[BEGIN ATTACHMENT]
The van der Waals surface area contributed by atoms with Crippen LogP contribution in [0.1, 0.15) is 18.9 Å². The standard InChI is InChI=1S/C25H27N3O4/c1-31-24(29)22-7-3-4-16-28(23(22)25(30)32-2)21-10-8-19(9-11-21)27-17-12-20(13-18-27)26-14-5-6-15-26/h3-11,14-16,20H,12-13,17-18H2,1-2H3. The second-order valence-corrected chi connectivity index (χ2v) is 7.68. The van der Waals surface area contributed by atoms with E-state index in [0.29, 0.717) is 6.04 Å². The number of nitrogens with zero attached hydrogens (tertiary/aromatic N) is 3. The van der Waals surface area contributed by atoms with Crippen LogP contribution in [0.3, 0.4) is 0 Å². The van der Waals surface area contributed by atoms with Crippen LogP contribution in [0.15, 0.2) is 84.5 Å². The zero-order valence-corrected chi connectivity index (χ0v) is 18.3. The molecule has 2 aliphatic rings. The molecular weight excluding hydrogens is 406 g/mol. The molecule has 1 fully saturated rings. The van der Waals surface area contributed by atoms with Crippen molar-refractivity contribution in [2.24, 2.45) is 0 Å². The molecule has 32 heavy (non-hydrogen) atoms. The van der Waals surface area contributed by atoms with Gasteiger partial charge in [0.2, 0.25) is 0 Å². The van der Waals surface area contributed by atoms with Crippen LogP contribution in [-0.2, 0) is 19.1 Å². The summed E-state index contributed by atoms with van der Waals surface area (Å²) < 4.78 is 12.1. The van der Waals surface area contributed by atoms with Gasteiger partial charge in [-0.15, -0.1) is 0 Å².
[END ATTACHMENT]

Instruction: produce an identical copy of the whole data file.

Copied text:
The van der Waals surface area contributed by atoms with Crippen LogP contribution in [0.1, 0.15) is 18.9 Å². The standard InChI is InChI=1S/C25H27N3O4/c1-31-24(29)22-7-3-4-16-28(23(22)25(30)32-2)21-10-8-19(9-11-21)27-17-12-20(13-18-27)26-14-5-6-15-26/h3-11,14-16,20H,12-13,17-18H2,1-2H3. The second-order valence-corrected chi connectivity index (χ2v) is 7.68. The van der Waals surface area contributed by atoms with E-state index in [0.29, 0.717) is 6.04 Å². The number of nitrogens with zero attached hydrogens (tertiary/aromatic N) is 3. The van der Waals surface area contributed by atoms with Crippen LogP contribution in [0.3, 0.4) is 0 Å². The van der Waals surface area contributed by atoms with Crippen LogP contribution in [0.15, 0.2) is 84.5 Å². The zero-order valence-corrected chi connectivity index (χ0v) is 18.3. The molecule has 2 aliphatic rings. The molecular weight excluding hydrogens is 406 g/mol. The molecule has 1 fully saturated rings. The van der Waals surface area contributed by atoms with Crippen molar-refractivity contribution in [2.24, 2.45) is 0 Å². The molecule has 32 heavy (non-hydrogen) atoms. The van der Waals surface area contributed by atoms with Gasteiger partial charge in [0.2, 0.25) is 0 Å². The van der Waals surface area contributed by atoms with Crippen LogP contribution in [-0.2, 0) is 19.1 Å². The summed E-state index contributed by atoms with van der Waals surface area (Å²) < 4.78 is 12.1. The van der Waals surface area contributed by atoms with Gasteiger partial charge in [-0.15, -0.1) is 0 Å².